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Original Research: Sleep Disorders |

Is a Raised Bicarbonate, Without Hypercapnia, Part of the Physiologic Spectrum of Obesity-Related Hypoventilation?Bicarbonate and Obesity Hypoventilation

Ari R. G. Manuel, MBBS; Nicholas Hart, PhD; John R. Stradling, MD
Author and Funding Information

From the Oxford Centre for Respiratory Research (Drs Manuel and Stradling), Oxford Biomedical Research Centre, Churchill Campus, Oxford University Hospitals NHS Trust, Oxford; and Lane Fox Clinical Respiratory Physiology Centre (Dr Hart), St. Thomas’ Hospital, Guy’s and St. Thomas’ NHS Foundation Trust, London, England.

CORRESPONDENCE TO: Ari R. G. Manuel, MBBS, Oxford Centre for Respiratory Medicine, Churchill Hospital, Headington Old Rd, Oxford, OX3 7LJ, England; e-mail: ari.manuel@ouh.nhs.uk


FOR EDITORIAL COMMENT SEE PAGE 282

FUNDING/SUPPORT: This work was supported by the Oxford Health Services Research Committee, the Oxford Biomedical Research Centre, and the Oxford Radcliffe Hospital Charitable Funds. The NICO 2 device was kindly donated by Koninklijke Philips N.V.

Reproduction of this article is prohibited without written permission from the American College of Chest Physicians. See online for more details.


Chest. 2015;147(2):362-368. doi:10.1378/chest.14-1279
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BACKGROUND:  Obesity hypoventilation syndrome (OHS) conventionally includes awake hypercapnia, but an isolated raised bicarbonate, even in the absence of awake hypercapnia, may represent evidence of “early” OHS. We investigated whether such individuals exhibit certain features characteristic of established OHS.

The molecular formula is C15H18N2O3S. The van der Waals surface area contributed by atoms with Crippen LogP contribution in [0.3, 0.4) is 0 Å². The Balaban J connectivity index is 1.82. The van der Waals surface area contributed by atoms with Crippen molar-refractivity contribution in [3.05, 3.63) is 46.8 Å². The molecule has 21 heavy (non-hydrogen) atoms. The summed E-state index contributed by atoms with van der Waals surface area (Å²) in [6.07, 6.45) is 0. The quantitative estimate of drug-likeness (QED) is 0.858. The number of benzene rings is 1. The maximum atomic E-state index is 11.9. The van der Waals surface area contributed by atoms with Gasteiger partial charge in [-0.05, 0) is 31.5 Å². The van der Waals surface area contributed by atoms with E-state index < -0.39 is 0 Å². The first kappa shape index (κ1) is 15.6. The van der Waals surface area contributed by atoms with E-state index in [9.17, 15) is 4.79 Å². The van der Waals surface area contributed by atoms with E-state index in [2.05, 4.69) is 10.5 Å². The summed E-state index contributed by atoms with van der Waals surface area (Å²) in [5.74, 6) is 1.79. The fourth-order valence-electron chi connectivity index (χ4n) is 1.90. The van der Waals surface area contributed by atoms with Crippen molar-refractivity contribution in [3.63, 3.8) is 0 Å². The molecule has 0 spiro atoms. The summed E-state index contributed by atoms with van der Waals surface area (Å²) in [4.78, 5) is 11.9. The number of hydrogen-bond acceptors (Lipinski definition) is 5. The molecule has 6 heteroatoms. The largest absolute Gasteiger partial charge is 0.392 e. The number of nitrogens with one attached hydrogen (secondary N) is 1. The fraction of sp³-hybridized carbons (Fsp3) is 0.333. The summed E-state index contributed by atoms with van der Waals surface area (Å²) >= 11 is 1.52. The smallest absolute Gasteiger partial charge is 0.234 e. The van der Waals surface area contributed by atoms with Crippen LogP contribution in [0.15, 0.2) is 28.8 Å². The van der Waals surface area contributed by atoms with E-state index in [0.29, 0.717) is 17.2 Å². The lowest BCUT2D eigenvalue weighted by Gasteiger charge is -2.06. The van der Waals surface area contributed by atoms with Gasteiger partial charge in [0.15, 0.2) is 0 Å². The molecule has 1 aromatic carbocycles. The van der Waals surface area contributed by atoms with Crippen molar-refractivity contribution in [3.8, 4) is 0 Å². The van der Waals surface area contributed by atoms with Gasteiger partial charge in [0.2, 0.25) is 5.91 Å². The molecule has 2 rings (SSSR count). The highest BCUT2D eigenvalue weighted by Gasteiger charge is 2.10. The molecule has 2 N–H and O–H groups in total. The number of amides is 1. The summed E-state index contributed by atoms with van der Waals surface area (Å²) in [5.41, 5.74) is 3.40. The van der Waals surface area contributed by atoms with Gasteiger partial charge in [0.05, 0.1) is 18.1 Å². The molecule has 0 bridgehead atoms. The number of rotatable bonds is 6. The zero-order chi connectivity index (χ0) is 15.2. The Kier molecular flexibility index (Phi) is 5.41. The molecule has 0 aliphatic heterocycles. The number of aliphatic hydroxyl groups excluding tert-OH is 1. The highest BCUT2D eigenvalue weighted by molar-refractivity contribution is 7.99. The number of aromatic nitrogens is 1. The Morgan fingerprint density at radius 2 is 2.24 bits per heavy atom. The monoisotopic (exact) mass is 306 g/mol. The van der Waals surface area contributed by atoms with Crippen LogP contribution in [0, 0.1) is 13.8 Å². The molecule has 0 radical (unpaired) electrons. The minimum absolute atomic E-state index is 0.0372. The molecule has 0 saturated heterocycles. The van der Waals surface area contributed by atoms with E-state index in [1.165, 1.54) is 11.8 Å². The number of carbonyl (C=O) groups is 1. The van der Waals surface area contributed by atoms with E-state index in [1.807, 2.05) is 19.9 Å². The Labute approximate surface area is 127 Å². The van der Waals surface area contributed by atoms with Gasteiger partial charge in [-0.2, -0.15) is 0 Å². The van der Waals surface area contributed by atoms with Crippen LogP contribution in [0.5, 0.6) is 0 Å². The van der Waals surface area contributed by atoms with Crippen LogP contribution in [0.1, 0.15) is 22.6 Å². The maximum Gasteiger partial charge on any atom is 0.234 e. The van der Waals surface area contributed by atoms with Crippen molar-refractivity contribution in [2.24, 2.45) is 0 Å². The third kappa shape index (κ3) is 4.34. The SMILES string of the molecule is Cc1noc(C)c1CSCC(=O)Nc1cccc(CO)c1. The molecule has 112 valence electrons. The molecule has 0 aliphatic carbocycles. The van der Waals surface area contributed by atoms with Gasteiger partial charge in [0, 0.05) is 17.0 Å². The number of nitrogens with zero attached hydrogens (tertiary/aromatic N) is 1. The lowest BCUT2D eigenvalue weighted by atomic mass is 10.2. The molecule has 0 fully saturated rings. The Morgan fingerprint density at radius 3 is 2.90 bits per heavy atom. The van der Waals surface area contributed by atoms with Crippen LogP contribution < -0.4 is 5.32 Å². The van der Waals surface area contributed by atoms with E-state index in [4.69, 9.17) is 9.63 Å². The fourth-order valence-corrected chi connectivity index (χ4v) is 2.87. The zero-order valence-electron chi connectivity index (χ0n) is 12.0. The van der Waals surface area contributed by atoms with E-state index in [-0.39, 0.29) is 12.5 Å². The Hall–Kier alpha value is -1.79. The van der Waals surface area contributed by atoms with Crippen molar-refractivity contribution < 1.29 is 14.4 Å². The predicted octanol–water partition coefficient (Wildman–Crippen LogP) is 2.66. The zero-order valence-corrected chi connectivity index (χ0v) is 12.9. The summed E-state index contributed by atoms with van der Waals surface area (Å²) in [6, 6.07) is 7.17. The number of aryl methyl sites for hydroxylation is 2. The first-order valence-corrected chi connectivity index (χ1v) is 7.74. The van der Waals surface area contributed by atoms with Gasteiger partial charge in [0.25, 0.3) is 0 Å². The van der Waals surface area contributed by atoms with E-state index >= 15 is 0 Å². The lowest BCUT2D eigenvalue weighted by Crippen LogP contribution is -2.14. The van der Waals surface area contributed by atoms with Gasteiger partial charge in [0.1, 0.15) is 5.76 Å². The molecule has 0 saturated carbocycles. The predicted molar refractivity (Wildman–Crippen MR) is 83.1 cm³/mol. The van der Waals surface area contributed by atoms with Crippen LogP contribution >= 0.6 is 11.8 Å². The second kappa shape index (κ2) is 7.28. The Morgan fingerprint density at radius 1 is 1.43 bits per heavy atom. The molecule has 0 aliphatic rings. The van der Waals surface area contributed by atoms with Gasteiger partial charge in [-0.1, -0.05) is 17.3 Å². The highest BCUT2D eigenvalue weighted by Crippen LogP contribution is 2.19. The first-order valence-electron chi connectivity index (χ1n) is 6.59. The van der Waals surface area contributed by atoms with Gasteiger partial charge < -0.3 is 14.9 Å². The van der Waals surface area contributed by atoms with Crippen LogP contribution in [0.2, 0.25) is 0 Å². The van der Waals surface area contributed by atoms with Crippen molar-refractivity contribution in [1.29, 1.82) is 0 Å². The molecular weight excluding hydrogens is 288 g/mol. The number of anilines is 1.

METHODS:  Obese subjects (BMI > 30 kg/m2) were identified from a variety of sources and divided into those with (1) normal blood gas measurements and normal acid-base balance, (2) an isolated raised base excess (BE) (≥ 2 mmol/L), and (3) awake hypercapnia (> 6 kPa; ie, established OHS). Two-point ventilatory responses to hypoxia and hypercapnia were performed. Polygraphic sleep studies were done to identify intermittent and prolonged hypoxia.

RESULTS:  Seventy-one subjects (BMI, 47.2; SD, 9.8; age, 52.1 years; SD, 8.8 years) were recruited into three groups (33, 22, and 16 respectively). The Paco2 and BE values were 5.15, 5.42, 6.62 kPa, and +0.12, +3.01, +4.78 mmol/L, respectively. For nearly all the ventilatory response and sleep study measures, group 2 (with only an isolated raised BE) represented an intermediate group, and for some of the measures they were more similar to the third group with established OHS.

CONCLUSIONS:  These data suggest that obese individuals with a raised BE, despite normocapnia while awake, should probably be regarded as having early obesity-related hypoventilation. This has important implications for clinical management as well as randomized controlled treatment trials, as they may represent a group with a more reversible disease process.

TRIAL REGISTRY:  ClinicalTrials.gov; No.: NCT01380418; URL: www.clinicaltrials.gov


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